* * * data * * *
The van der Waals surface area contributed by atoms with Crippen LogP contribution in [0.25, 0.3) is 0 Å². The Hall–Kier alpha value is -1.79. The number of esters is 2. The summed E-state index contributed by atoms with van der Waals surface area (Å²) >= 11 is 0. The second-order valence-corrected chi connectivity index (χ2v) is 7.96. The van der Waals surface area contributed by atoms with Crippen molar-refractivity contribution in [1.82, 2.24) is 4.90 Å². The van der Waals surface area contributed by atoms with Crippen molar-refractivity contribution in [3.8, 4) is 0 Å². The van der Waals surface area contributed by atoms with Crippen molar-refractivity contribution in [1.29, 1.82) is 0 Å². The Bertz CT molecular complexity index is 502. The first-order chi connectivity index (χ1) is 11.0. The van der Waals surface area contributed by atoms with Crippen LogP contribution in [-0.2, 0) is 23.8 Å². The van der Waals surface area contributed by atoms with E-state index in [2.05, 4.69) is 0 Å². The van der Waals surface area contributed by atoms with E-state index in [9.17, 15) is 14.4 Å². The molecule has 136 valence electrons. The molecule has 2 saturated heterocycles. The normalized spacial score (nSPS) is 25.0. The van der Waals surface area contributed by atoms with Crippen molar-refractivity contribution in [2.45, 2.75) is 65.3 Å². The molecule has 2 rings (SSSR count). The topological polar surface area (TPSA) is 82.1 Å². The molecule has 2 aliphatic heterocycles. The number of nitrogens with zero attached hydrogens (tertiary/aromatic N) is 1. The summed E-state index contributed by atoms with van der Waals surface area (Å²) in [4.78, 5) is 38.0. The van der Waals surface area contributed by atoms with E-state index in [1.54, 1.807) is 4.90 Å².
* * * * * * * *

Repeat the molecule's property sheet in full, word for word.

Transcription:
The van der Waals surface area contributed by atoms with Crippen LogP contribution in [0.25, 0.3) is 0 Å². The Hall–Kier alpha value is -1.79. The number of esters is 2. The summed E-state index contributed by atoms with van der Waals surface area (Å²) >= 11 is 0. The second-order valence-corrected chi connectivity index (χ2v) is 7.96. The van der Waals surface area contributed by atoms with Crippen molar-refractivity contribution in [1.82, 2.24) is 4.90 Å². The van der Waals surface area contributed by atoms with Crippen molar-refractivity contribution in [3.8, 4) is 0 Å². The van der Waals surface area contributed by atoms with Crippen molar-refractivity contribution in [1.29, 1.82) is 0 Å². The Bertz CT molecular complexity index is 502. The first-order chi connectivity index (χ1) is 11.0. The van der Waals surface area contributed by atoms with Crippen LogP contribution in [-0.2, 0) is 23.8 Å². The van der Waals surface area contributed by atoms with E-state index in [2.05, 4.69) is 0 Å². The van der Waals surface area contributed by atoms with E-state index in [9.17, 15) is 14.4 Å². The molecule has 136 valence electrons. The molecule has 2 saturated heterocycles. The normalized spacial score (nSPS) is 25.0. The van der Waals surface area contributed by atoms with Crippen molar-refractivity contribution in [2.45, 2.75) is 65.3 Å². The molecule has 2 rings (SSSR count). The topological polar surface area (TPSA) is 82.1 Å². The molecule has 2 aliphatic heterocycles. The number of nitrogens with zero attached hydrogens (tertiary/aromatic N) is 1. The summed E-state index contributed by atoms with van der Waals surface area (Å²) in [4.78, 5) is 38.0. The van der Waals surface area contributed by atoms with E-state index in [1.54, 1.807) is 4.90 Å².